Students of royal history have been paying particular attention to one of the wood-panelled receiving rooms at Windsor Castle.
A silk-striped sofa has been moved by 90 degrees and on a once-empty sideboard, a large white houseplant sits in a ceramic pot. The effect has been to transform this official corner of the ancient castle into a cosy and welcoming snug.
Elsewhere, there is a change to the art hanging on the walls and some unfamiliar pieces of furniture have appeared.
Slowly and steadily, the King is making his aesthetic mark on the ancestral seat of the monarchy where his late mother spent most of the last three years of her life and where his father, Prince Philip, died in 2021.
What makes this so intriguing is that for decades Charles spent as little time at Windsor as he possibly could, sweeping past the castle down the M4 from London to his beloved Highgrove in Gloucestershire without a backward glance.
Such was his apparent disdain for the place that at the time of his accession to the throne, it was said he had no wish to spend a night there and that the castle, with all its history, was earmarked to become the new home of Prince William, the Princess of Wales and their children.
But as today’s Coronation unfolds, such talk has evaporated. Most Fridays in recent times, rather than speeding past the castle, the King’s limousine or the royal helicopter makes a detour to Windsor, where he spends the night before heading on to his country home for the weekend.
According to a member of staff who has worked for both the late Queen and the King, the castle is ‘coming to life again’.
So what has brought about this apparent change in Charles’s attitude to Windsor, when he already has so many other places he can call home? And why did he previously dislike it?
For years it was suggested that the noise of low-flying aircraft on their final approach to nearby Heathrow, and the stream of tourists, were behind his wish never to live there. But while the din of planes travelling low overhead as often as every 90 seconds infuriated him in his polo-playing days, when he was a regular on the Guards Club pitch at nearby Smith’s Lawn, his reason for avoiding the place was more complex. ‘He always felt it was his father’s domain and he associated bad memories with the place,’ says a courtier. ‘It was both real and imagined. He came to dread being there because of the prospect of being upbraided or criticised for something he’d said or not said.’
The castle was also indelibly part of the background to his unhappy marriage to Princess Diana. One of his most uncomfortable encounters with the princess came at Windsor in the aftermath of the publication of Andrew Morton’s book Diana: Her True Story, when the Queen and Philip tried to broker a reconciliation between the two.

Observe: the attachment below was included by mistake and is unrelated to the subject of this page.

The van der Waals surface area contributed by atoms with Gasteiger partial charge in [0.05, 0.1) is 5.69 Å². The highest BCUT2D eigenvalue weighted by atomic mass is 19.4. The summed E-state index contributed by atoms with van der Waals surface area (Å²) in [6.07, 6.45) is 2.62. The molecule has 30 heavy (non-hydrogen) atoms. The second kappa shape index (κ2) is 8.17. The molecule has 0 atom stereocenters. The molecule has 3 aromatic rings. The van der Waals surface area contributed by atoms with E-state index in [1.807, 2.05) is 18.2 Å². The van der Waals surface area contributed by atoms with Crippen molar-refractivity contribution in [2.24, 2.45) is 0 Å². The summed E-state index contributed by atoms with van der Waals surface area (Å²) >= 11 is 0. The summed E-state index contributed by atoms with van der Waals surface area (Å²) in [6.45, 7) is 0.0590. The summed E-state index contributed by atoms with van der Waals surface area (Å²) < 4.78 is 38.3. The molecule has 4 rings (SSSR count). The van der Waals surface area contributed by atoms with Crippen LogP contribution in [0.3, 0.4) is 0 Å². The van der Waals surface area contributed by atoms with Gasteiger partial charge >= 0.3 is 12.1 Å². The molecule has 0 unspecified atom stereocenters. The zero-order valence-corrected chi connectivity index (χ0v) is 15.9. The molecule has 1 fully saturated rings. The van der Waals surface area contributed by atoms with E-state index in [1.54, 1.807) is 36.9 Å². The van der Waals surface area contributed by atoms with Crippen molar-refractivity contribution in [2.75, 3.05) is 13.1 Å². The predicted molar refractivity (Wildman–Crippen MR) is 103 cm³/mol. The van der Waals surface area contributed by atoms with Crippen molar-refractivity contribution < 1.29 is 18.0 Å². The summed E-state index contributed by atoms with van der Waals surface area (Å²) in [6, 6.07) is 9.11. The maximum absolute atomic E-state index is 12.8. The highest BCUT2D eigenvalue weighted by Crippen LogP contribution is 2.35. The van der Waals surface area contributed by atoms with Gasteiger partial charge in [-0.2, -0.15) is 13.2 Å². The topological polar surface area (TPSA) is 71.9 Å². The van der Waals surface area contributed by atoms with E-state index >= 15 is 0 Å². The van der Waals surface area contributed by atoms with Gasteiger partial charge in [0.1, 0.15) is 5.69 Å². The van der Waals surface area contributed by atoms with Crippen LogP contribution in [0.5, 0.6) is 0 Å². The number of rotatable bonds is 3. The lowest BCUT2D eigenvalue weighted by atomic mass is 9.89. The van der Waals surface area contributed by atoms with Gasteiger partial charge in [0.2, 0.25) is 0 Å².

After the royal couple separated, there were tussles over young William and Harry’s presence at Windsor for Easter, a key part of the Queen’s domestic calendar (intriguingly, Charles reinstated the tradition this year).
Later the castle was the scene of a personal rebuff when he was not allowed to invite the then Camilla Parker Bowles to one of the great postwar parties seen at Windsor — the ‘Dance of the Decades’ in June 2000 to mark the centenary of the Queen Mother and significant birthdays of Princess Anne, Prince Andrew, Prince William and Princess Margaret.
It was a year after the first steps had been taken in his long campaign to win public acceptance for Mrs Parker Bowles with a famous photocall on the steps of the Ritz Hotel in London.
But despite growing public approval, he had yet to conquer his parents’ scepticism. In the absence of Camilla, Charles left the party early while family members danced into the early hours.
At times he found the place oppressive and, to avoid confrontation with his parents, it became simpler to steer clear.
It wasn’t always like that. His early years were filled with the joys of contemplating the historic artworks to be discovered all over the ancient castle. One painting that entranced him as a child was a study of his forebear and namesake Charles I by Van Dyck, which showed the King in profile as well as full-face.
Other childhood memories included summer barbecues on the castle terrace, riding furiously alongside Princess Anne in the grounds and watching Sir Winston Churchill on Garter Day from a loft in St George’s Chapel.
As a teenager, he became fascinated by the treasures of the royal archives and the library, where he found a collection of original drawings by Leonardo da Vinci particularly engrossing.
But these happy times were tempered by the rebukes that he felt always came his way over the family dining table.